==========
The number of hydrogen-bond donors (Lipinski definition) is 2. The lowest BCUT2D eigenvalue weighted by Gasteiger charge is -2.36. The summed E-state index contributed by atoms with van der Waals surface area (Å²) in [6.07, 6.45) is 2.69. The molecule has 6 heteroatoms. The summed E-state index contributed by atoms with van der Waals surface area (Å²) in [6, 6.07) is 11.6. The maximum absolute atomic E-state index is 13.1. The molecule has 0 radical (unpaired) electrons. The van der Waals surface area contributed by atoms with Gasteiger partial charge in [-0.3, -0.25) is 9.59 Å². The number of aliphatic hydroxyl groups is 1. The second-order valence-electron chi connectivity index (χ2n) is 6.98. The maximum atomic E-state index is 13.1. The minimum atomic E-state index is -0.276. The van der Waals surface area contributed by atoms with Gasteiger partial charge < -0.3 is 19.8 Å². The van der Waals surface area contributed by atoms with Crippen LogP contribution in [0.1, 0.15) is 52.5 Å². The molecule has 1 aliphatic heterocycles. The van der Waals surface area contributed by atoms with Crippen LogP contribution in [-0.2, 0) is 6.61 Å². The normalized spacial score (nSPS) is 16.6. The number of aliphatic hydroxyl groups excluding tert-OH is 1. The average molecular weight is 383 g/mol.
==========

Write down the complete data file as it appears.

The number of hydrogen-bond donors (Lipinski definition) is 2. The lowest BCUT2D eigenvalue weighted by Gasteiger charge is -2.36. The summed E-state index contributed by atoms with van der Waals surface area (Å²) in [6.07, 6.45) is 2.69. The molecule has 6 heteroatoms. The summed E-state index contributed by atoms with van der Waals surface area (Å²) in [6, 6.07) is 11.6. The maximum absolute atomic E-state index is 13.1. The molecule has 0 radical (unpaired) electrons. The van der Waals surface area contributed by atoms with Gasteiger partial charge in [-0.3, -0.25) is 9.59 Å². The number of aliphatic hydroxyl groups is 1. The second-order valence-electron chi connectivity index (χ2n) is 6.98. The maximum atomic E-state index is 13.1. The minimum atomic E-state index is -0.276. The van der Waals surface area contributed by atoms with Gasteiger partial charge < -0.3 is 19.8 Å². The van der Waals surface area contributed by atoms with Crippen LogP contribution in [0.1, 0.15) is 52.5 Å². The molecule has 1 aliphatic heterocycles. The van der Waals surface area contributed by atoms with Crippen LogP contribution in [-0.2, 0) is 6.61 Å². The normalized spacial score (nSPS) is 16.6. The number of aliphatic hydroxyl groups excluding tert-OH is 1. The average molecular weight is 383 g/mol.